Information and Women’s Intentions: Experimental Evidence About Child Care
Vincenzo Galasso (),
Paola Profeta (),
Chiara Pronzato () and
Francesco Billari ()
European Journal of Population, 2017, vol. 33, issue 1, 109-128
Abstract We investigate the effect of providing information about the benefits to children of attending formal child care when women intend to use formal child care so they can work. We postulate that the reaction to the information differs across women according to their characteristics, specifically their level of education. We present a randomized experiment in which 700 Italian women of reproductive age with no children are exposed to positive information about formal child care through a text message or a video, while others are not. We find a positive effect on the intention to use formal child care and a negative effect on the intention to work. This average result hides important heterogeneities: the positive effect on formal child care use is driven by high-educated women, while the negative effect on work intention is found only among less-educated women. These findings may be explained by women’s education reflecting their work–family orientation, and their ability to afford formal child care.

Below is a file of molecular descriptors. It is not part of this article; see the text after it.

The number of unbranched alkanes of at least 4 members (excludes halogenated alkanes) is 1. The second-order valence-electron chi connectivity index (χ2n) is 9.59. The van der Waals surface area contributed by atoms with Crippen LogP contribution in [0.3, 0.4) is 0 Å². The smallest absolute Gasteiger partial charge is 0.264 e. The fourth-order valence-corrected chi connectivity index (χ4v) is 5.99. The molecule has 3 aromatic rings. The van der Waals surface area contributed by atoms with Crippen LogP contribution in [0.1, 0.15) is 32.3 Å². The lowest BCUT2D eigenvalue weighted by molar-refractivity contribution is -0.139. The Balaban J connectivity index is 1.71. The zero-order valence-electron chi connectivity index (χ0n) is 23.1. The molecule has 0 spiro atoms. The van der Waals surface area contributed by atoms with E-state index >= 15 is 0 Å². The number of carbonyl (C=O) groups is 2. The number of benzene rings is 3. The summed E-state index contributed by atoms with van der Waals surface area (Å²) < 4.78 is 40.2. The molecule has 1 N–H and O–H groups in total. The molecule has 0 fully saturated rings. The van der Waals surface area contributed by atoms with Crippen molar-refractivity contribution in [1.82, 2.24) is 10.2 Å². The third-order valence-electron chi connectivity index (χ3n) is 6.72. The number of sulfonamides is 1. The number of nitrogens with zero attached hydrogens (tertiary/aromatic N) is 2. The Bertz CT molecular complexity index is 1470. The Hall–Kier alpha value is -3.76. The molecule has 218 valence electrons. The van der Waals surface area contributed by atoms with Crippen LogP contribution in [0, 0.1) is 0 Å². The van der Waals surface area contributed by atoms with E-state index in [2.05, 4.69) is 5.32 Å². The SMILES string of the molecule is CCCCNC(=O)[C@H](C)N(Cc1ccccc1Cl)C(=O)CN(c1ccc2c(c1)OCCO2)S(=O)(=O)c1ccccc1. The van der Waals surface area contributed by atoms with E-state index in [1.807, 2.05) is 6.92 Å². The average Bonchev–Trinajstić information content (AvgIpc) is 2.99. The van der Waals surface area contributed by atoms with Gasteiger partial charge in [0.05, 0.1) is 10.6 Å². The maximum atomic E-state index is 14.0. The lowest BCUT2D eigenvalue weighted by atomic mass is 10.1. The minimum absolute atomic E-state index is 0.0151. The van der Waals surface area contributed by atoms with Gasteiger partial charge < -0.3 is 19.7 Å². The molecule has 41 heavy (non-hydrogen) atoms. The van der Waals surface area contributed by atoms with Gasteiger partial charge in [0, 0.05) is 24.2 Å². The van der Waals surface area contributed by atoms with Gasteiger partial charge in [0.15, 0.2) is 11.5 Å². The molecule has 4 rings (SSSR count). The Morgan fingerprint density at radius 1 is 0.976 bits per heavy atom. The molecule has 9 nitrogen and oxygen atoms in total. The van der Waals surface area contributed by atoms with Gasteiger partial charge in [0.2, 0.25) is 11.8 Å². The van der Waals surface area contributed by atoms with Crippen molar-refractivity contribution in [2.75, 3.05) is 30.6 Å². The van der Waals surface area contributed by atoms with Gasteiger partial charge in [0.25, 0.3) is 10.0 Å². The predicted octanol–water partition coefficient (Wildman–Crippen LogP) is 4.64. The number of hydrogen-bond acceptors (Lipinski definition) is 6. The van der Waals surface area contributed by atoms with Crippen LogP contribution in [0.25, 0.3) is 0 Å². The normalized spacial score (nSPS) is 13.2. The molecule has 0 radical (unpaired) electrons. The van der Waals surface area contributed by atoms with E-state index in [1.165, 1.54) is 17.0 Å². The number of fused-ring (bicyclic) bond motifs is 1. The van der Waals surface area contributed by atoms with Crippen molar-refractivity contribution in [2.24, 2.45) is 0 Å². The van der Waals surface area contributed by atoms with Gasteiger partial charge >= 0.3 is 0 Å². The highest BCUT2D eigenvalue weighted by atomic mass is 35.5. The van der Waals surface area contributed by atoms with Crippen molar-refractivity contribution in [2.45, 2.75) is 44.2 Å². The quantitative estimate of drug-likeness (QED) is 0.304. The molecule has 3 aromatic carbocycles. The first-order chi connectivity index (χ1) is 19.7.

Keywords: Female labor supply; Education; Gender roles (search for similar items in EconPapers)
JEL-codes: J2 J16 J13 J18 Z1 C99 (search for similar items in EconPapers)
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Working Paper: Information and Women's Intentions: Experimental Evidence about Child Care (2015)
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Persistent link: https://EconPapers.repec.org/RePEc:spr:eurpop:v:33:y:2017:i:1:d:10.1007_s10680-016-9400-6
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